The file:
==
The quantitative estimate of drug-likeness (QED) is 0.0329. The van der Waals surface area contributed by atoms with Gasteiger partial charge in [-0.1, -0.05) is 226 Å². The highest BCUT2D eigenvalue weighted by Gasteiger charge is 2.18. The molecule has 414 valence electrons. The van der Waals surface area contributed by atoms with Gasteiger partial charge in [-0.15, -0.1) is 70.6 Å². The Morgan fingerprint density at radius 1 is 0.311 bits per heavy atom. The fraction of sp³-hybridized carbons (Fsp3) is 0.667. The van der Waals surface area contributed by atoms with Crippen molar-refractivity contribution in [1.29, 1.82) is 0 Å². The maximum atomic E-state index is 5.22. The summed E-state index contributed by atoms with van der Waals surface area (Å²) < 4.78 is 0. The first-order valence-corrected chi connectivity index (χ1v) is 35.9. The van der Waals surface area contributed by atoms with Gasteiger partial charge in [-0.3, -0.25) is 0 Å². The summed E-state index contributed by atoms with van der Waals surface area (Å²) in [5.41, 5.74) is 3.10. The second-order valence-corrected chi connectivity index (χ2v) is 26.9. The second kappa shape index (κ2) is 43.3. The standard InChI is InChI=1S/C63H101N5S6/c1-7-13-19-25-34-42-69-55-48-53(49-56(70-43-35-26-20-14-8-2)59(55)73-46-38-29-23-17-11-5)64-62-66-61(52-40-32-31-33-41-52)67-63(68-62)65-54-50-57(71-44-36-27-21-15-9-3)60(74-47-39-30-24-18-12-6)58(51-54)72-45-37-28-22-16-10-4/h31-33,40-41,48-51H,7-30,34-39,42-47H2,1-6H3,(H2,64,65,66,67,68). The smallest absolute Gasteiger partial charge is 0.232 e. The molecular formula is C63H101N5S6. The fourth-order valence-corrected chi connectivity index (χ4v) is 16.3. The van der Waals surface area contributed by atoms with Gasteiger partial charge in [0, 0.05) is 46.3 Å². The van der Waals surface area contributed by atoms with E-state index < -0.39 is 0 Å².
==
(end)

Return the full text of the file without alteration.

The quantitative estimate of drug-likeness (QED) is 0.0329. The van der Waals surface area contributed by atoms with Gasteiger partial charge in [-0.1, -0.05) is 226 Å². The highest BCUT2D eigenvalue weighted by Gasteiger charge is 2.18. The molecule has 414 valence electrons. The van der Waals surface area contributed by atoms with Gasteiger partial charge in [-0.15, -0.1) is 70.6 Å². The Morgan fingerprint density at radius 1 is 0.311 bits per heavy atom. The fraction of sp³-hybridized carbons (Fsp3) is 0.667. The van der Waals surface area contributed by atoms with Crippen molar-refractivity contribution in [1.29, 1.82) is 0 Å². The maximum atomic E-state index is 5.22. The summed E-state index contributed by atoms with van der Waals surface area (Å²) < 4.78 is 0. The first-order valence-corrected chi connectivity index (χ1v) is 35.9. The van der Waals surface area contributed by atoms with Gasteiger partial charge in [-0.3, -0.25) is 0 Å². The summed E-state index contributed by atoms with van der Waals surface area (Å²) in [5.41, 5.74) is 3.10. The second-order valence-corrected chi connectivity index (χ2v) is 26.9. The second kappa shape index (κ2) is 43.3. The standard InChI is InChI=1S/C63H101N5S6/c1-7-13-19-25-34-42-69-55-48-53(49-56(70-43-35-26-20-14-8-2)59(55)73-46-38-29-23-17-11-5)64-62-66-61(52-40-32-31-33-41-52)67-63(68-62)65-54-50-57(71-44-36-27-21-15-9-3)60(74-47-39-30-24-18-12-6)58(51-54)72-45-37-28-22-16-10-4/h31-33,40-41,48-51H,7-30,34-39,42-47H2,1-6H3,(H2,64,65,66,67,68). The smallest absolute Gasteiger partial charge is 0.232 e. The molecular formula is C63H101N5S6. The fourth-order valence-corrected chi connectivity index (χ4v) is 16.3. The van der Waals surface area contributed by atoms with Gasteiger partial charge in [0, 0.05) is 46.3 Å². The van der Waals surface area contributed by atoms with E-state index < -0.39 is 0 Å².